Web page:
b. HRM whole farm planning beginning with values clarification. Developing a landscape description for you life and land by following natural laws. This will involve small group (7-10) sessions to enable participants to explore in depth their motivations, needs, desires, resources and constraints related to farming and healthy food and how those might result in a plan for new healthy food enterprises.
c. Team-building activities for both facilitators and beginning students. Andrea and MaryJane.
d. “Back of the envelope” business planning
Once you have selected the product(s) or services you are highly motivated to produce, and for which there is a readily available market, we will help you create a viable business plan (cash flow, sensitivity and breakeven analyses, income statements, balance sheets).
Gathering Two: Falling Sky Farm and Leslie late Sept/early October
The 15 selected participants gather for their first session.
3. Whole farm systems. Cody and Andrea host “A day in the life of Falling Sky Farm.” Participants get to help care for cattle, broilers (w chicken tractor), laying hens, hogs. Intensive introduction to a complete poultry system including feeds and feeding, chicken tractors, processing, storage, marketing and distribution. Hands on experience in processing and in construction of a chicken tractor. Debrief in Leslie at Ozark Heritage Arts Center. Overnight in Leslie. Next morning is:
4. Financial skills for new farmers. Cody and Andrea open the books of Falling Sky Farm as part of a session on financial management for beginning farmers.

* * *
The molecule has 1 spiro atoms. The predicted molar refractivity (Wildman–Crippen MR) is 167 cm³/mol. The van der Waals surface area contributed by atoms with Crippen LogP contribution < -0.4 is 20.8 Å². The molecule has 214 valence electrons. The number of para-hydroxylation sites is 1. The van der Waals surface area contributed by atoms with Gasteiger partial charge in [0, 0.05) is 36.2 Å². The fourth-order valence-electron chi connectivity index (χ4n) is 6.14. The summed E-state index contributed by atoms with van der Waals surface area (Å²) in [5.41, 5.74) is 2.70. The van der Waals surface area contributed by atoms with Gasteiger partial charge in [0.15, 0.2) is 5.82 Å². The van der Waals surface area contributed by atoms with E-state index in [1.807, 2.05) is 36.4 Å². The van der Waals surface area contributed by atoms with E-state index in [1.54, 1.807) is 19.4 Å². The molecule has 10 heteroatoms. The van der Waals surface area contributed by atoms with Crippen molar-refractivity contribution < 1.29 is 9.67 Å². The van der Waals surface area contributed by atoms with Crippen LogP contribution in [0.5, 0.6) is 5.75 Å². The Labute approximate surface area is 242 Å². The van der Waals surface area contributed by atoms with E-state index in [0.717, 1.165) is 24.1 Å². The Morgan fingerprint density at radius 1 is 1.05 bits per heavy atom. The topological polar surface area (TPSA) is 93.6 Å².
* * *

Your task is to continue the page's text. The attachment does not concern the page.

5. Introduction of Phase 3 expectations: Mentors and Mentees. Mentoring, interns and networks: how to find a mentor or a job on a farm or an internship. Includes: “no volunteer is ever free” advice and tips from Cody, Andrea, and Jody. Participants begin establishing mentoring, internship relationships for next growing season.
Gathering Three: Little Rock mid-late October
6. Day at the market. Can you sell?
a. Interacting at Jody’s Basket-a-Month basket drop. Learning about how a 400 member CSA develops in 4 years. Participants assemble baskets, talk to customers at Argenta Market. and at NLR and LR Farmers Markets.
b. Helping Andrea, Cody, and Jody sell at traditional farmers markets. Comparison of qualities of contrasting types of farmers markets and of CSA.
7. Debrief at Jody Hardin’s Argenta Market (bakery/grocery/restaurant/bar) in N. Little Rock. . . New tool for Basket a Month. Exploring how a vacant 10 acres (fomer Prime Quality Feeds) becomes center for local organic milk, culinary arts school and top notch farmers market.
Gathering Four: Conway late October/early November
8. Relationship marketing 1: Conway Locally Grown dinner. Such as the one at Pia’s Locally Grown dinner last fall 60 customers. Farmer at each table.
9. Relations with churches and doctors
a. Developing relationships with health providers: Tie Betsy Hendricks into Conway event. (Cody facilitates) Salatin got his first 400 customers from 2 doctors (Who can give the reference for that fact?).
Supplemental Gathering. November
10. Farm to school Farm to cafeteria. Sessions with cafeteria cooks on what they need, food service managers, food buyers, students on what they like to eat. Other sessions could cover marketing to K-12 school systems, marketing to other institutional cafeterias, and including sessions on organizing to stimulate the students to push for healthier, more local food in the cafeterias. Heifer will have 50 slots for farmers, however BFT participants will have to apply individuals for a slot. Location is Heifer’s new conference center.
Gathering Five: Harrison and Leslie mid November
Creating your farm and its enterprises
11. Stimulating your creativity on how to add value:
a. Makindra: pigsheads, tamales, hosting a dinner for 200 people.
b. Heritage Seed Breeds Brian Campbell’s Conway focus.
c. Randy Williams farm outside Harrison. Options outside direct marketing, but still adding value to dairy calves through intensive grazing. Ed will contact. Stay in Leslie.
12. Land Access.
a. Greg Judy long term leases (Cody contacts).